On Tuesday, the European Union agreed on tough new data protection regulation for companies operating in the Continent — and huge fines for those that breach them.
The rules unify Europe’s disparate approach to data protection, will give Europeans more control over how their data is used, and allow regulators to impose fines of up to 4% of a company’s global turnover for violations. For a company like Apple — which had revenues of $234 billion (£155 billion) in FY2015 — that would amount to nearly $10 billion (£6.66 billion) in fines.
The rules still need to be approved by the European Parliament, although this is expected to go smoothly. After that, they will take up to two years to come into effect.
They will: Unify data protection rules under across Europe under one supervisory authority; require companies to disclose serious data breaches; allow for significant fines for noncompliance; allow users to demand companies delete information held about them; raise the digital “age of consent” under which children must have parental permission to sign up for apps and services to 16; and make big companies employ a data protection officer, and more.
Politicians are hailing the new regulations as a “breakthrough,” Reuters reports. But outside of the European Parliament, people’s opinions are differing wildly.
The tech industry
Reached for comment, both Google and Microsoft directed Business Insider towards Digital Europe. It’s an industry body that represents tech companies in Europe. Microsoft and Google are both members — along with Apple (Apple did not respond to a request for comment), Canon, Dell, LG, Motorola, Nokia, Panasonic, Qualcomm, Samsung, Sony, Xerox, and numerous other companies. It says it is disappointed by the new rules.
A statement from Digital Europe released on Wednesday morning says that “while we acknowledge that the instrument may bring greater consistency to the varied interpretations of data protection laws across Europe, the result fails to strike the proper balance between protecting citizens’ fundamental rights to privacy and the ability for businesses in Europe to become more competitive.”
It continues: “We fear that the text agreed upon between the European Commission, European Parliament and the Council of Ministers last night will undermine the ability of businesses in Europe to invest, innovate and create jobs.”
Facebook provided Business Insider with a statement that welcomes “consistent regulations that enable all companies to comply with the same standards across Europe, under the guidance of one lead supervisory authority”:
Having a single set of rules to protect Europeans’ personal data while creating opportunities for growth and innovation is important for people in Europe and the European economy. Although we are still reviewing the legislation in detail, we welcome consistent regulations that enable all companies to comply with the same standards across Europe, under the guidance of one lead supervisory authority. The implementation of the regulations will take place over the next two years, and we look forward to being part of this discussion.
The advertising industry
Many figures in the ad industry have expressed concerns over the new rules. Townsend Feehan, the CEO of the Internet Advertising Bureau’s (IAB) European arm, told Business Insider that “it’s the amputation of a significant revenue stream, just at the moment publishers are having such a challenge in switching to digital.” The stricter controls could make it harder for advertisers to use Europeans’ data — harming their businesses.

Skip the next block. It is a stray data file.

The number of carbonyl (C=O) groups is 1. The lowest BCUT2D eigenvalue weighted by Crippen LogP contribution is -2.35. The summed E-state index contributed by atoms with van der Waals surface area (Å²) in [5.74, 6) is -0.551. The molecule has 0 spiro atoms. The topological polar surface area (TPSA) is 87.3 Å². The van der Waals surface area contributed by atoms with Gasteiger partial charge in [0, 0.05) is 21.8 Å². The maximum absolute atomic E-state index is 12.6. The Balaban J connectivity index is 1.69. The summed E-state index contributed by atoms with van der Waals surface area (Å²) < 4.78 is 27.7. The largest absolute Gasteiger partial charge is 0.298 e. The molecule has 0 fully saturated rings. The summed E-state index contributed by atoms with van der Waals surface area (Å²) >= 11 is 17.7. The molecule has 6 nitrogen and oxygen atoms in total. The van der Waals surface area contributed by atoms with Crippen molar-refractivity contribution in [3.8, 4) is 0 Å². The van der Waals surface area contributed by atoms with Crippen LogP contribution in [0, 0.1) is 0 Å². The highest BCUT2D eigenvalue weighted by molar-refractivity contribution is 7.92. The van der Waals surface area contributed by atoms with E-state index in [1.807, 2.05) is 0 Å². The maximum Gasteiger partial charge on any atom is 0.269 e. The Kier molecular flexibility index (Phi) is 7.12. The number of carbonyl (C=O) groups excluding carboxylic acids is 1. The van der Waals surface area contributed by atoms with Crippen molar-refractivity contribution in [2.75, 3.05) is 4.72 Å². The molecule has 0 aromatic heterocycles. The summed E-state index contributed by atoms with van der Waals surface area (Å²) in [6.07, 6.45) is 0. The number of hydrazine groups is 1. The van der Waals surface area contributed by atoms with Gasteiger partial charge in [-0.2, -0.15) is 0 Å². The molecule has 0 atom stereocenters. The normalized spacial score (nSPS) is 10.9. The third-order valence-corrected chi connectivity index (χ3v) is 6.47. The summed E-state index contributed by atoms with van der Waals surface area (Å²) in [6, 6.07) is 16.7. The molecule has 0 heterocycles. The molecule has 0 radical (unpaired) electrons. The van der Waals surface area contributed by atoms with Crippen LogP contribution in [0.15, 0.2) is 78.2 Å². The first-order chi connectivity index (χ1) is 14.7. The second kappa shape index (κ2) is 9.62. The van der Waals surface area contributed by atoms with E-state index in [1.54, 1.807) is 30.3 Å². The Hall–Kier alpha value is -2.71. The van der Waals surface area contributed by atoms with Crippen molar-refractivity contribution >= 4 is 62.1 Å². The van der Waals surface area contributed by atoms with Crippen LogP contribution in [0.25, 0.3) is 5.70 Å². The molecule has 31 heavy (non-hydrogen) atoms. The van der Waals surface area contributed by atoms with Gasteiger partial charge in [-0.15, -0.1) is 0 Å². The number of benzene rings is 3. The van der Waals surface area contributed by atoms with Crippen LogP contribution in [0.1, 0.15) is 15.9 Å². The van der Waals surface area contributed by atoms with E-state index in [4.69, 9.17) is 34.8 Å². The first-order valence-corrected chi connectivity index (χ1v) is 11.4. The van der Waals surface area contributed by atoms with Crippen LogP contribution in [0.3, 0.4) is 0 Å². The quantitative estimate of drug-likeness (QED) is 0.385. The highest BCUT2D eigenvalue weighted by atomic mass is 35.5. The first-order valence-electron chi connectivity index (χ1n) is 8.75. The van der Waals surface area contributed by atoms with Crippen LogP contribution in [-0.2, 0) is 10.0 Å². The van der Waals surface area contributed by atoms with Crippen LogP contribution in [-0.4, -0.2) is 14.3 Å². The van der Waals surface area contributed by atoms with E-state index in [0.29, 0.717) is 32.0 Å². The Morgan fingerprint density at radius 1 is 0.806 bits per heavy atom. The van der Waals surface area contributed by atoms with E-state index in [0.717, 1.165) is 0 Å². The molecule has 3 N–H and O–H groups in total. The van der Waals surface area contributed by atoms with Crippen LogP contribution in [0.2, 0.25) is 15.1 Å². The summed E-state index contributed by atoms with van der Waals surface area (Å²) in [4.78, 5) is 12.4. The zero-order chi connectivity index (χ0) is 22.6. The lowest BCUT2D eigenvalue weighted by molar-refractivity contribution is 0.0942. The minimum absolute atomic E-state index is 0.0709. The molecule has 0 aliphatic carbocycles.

She added: “It’s an own goal [from the EU], [the impact] will be insidious and happen slowly over time. It will be an inexorable impairment on online media in Europe … it’s not good for media pluracy and democracy.”
Industry body ISMBA’s public affairs director Ian Twinn said: “The EU fix on the four-year run in trying to find a common agreement on data protection is a mixed bag. Of course advertisers, and businesses more generally, will be pleased that there is an end to the indecision. We particularly welcome the need to deal with only one data regulator … The fine detail may be better than the press release but at first sight both citizens and businesses will be disadvantaged. The European Parliament has failed to understand the impact of its hard-line political stance. This is the EU at its worst. The end result is a new regulation that is based on five-year-old thinking, sourced from old technology and old expectations.”
EDRi, a European digital rights group, takes the opposite approach to that of Digital Europe — lamenting that the new rules don’t go far enough.”Faced with possibly the world’s biggest ever lobbying onslaught, this agreement appears to have saved the essential elements of data protection in Europe. Sadly, there is little left of the initial ambition of the proposals,” said Joe McNamee, Executive Director of European Digital Rights. “However, the devil is in the detail and the detail hasn’t been published yet”. (The full text was published after the statement was issued.)
On Twitter, privacy activist Max Schrems describes the law as a “mixed compromise.” Responding to tech industry’s claims of legal uncertainty, he says he “could not agree more,” but asks pointedly: “WHO has actually lobbied against clear rules?”
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